Tolkein is a three-book novel that has been hitherto created into two separate movies. The director Peter Jackson simplifies the long, delineating story by cutting out unnecessary parts and adjoining the significant ones together. Jackson does a supreme job in making the movie flow, but the placid, primitive atmosphere that can be felt in the novel is inexistent in the movie. .
Like the Lord of the Rings, it is difficult to portray the exact story in a novel onto film, for there is time limit and a different audience to consider. Also, the director tends to take numerous liberties in changing the original story into his own. This is the same case for the movie The Great Gatsby. Instead of adhering to the author Fitzgerald's perspective, the director of this movie takes freedom in describing a "Great Gatsby- story of his own. .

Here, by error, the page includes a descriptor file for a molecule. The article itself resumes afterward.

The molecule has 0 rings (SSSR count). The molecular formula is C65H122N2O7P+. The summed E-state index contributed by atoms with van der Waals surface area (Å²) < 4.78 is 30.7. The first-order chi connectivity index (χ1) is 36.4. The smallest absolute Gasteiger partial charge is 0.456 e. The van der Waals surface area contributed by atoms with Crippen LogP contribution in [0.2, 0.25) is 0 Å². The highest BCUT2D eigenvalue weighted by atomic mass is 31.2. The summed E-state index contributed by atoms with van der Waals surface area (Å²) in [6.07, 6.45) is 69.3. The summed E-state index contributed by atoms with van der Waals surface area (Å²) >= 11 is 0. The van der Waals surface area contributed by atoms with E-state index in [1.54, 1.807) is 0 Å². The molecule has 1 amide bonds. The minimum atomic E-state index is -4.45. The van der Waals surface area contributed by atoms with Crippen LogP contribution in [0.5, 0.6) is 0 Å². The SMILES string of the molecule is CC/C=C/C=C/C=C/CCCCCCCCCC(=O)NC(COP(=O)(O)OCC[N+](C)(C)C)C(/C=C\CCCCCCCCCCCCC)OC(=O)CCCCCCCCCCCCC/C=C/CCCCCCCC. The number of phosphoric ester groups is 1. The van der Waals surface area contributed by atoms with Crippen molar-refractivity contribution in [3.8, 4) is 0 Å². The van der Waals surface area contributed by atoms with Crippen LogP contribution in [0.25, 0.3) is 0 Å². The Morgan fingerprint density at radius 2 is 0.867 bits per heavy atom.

In the movie, Nick first meets Gatsby privately in Gatsby's house during Gatsby's party. He is lead by a bodyguard through the crowd of people into Gatsby's private room. While Nick is lead through the stairs and hallways, he has no idea where he is lead. The bodyguard does not open his mouth even when they are left alone in the elevator. The director of the movie uses his own ideas by making the short meeting between the bodyguard and Nick appear humorous and silly. However, in the novel, hardly any character identified as "the bodyguard- appears, and it is rare to find a comical scene. Also, the novel is usually maintained with an ambience of mature emotions and not much of others. Like the movie, Nick meets Gatsby at Gatsby's party in the book, but the first meet takes place in a public area while other people are watching. By letting Gatsby and Nick meet in public, Fitzgerald gives an opened first impression of Gatsby to the reader. But in the movie, by allowing Nick and Gatsby to meet in a segregated area, the movie director creates Gatsby's first impression as someone of a hidden identity.